When I first moved to Mississippi and Alabama, I noticed after the leaves had fallen from the oak and other trees, these round balls of green in the trees. I had never seen this in trees in Chicago or in New England so it seemed strange to me. I knew this was not a form of lichen or Spanish moss that is associated with the south. When I mentioned this to others, I would sometimes get a nonchalant answer. It was obvious that my new southern neighbors paid this strange sight no mind. And they couldn’t understand why I thought this was so unusual.
The balls of green were the American Mistletoe. One of two varieties that grow in North America. The Dwarf Mistletoe grows along the pacific west and southwest. There are over 1300 species worldwide. This is a hemi-parasitic plant which means that it is not entirely self-sufficient. Once it has matured it no longer produces the sugars it needs through photosynthesis and embeds itself into the bark of the host tree. When looking at mistletoe in a tree, it looks like it is a natural branch of the tree only that its leaves are evergreen and it produces a whitish sticky berry.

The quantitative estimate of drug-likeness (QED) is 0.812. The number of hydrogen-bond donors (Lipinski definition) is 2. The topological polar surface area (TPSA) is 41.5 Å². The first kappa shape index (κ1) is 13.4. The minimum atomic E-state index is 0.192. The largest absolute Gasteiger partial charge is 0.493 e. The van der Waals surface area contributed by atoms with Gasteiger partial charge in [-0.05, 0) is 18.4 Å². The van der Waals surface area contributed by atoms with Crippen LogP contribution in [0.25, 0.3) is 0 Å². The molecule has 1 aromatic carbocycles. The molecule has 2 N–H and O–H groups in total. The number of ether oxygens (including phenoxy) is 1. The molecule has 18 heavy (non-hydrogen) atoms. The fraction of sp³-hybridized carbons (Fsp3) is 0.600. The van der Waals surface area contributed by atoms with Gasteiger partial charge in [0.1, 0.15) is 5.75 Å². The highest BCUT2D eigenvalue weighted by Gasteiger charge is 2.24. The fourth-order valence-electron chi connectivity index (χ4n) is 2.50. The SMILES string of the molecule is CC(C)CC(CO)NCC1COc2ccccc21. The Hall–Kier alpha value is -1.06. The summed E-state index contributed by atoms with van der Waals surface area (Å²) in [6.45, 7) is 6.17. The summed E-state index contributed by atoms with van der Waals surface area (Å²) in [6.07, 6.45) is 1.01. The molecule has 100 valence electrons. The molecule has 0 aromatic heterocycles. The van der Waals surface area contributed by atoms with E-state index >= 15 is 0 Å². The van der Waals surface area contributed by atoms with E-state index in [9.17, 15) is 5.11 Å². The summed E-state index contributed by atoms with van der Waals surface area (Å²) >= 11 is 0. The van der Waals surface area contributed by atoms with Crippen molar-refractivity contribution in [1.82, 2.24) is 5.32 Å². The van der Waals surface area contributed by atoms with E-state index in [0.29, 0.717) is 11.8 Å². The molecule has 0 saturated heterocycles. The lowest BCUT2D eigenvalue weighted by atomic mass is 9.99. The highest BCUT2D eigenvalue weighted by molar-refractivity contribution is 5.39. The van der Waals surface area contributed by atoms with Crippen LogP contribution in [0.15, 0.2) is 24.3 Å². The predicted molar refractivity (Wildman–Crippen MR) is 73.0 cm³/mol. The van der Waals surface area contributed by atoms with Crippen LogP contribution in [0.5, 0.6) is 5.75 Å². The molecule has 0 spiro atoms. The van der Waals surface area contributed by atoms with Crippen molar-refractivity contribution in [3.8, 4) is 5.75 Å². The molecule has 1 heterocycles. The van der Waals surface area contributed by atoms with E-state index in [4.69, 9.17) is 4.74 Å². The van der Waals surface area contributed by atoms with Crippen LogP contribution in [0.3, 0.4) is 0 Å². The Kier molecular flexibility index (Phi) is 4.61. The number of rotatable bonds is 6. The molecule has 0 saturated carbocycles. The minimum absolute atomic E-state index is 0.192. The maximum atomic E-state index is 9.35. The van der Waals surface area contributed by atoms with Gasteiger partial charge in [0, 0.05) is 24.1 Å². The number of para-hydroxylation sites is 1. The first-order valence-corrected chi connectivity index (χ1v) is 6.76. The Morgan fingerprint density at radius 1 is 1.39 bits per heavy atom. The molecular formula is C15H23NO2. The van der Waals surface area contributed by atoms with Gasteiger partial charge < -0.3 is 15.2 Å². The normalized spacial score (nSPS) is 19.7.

While long thought of as a parasite that eventually destroys its host, it turns out this plant is actually mutually beneficial to its host and the diversity of the ecology of the forests. The Mistletoe provides shelter for nesting birds and small animals. And several bird species feed on the seeds to survive the harsh winters. There are also three species of Butterflies known as Hairstreaks that are totally dependent on the mistletoe for their existence. The one pictured here is the Great Purple Hairstreak and the American Mistletoe is its feeding ground.
Most of us know the role that mistletoe plays in our Winter holidays. It is prominent in Winter Solstice celebrations and Christmas celebrations. But I had no idea it was so prominent a species in the American south. And it is vital to a healthy forest ecology.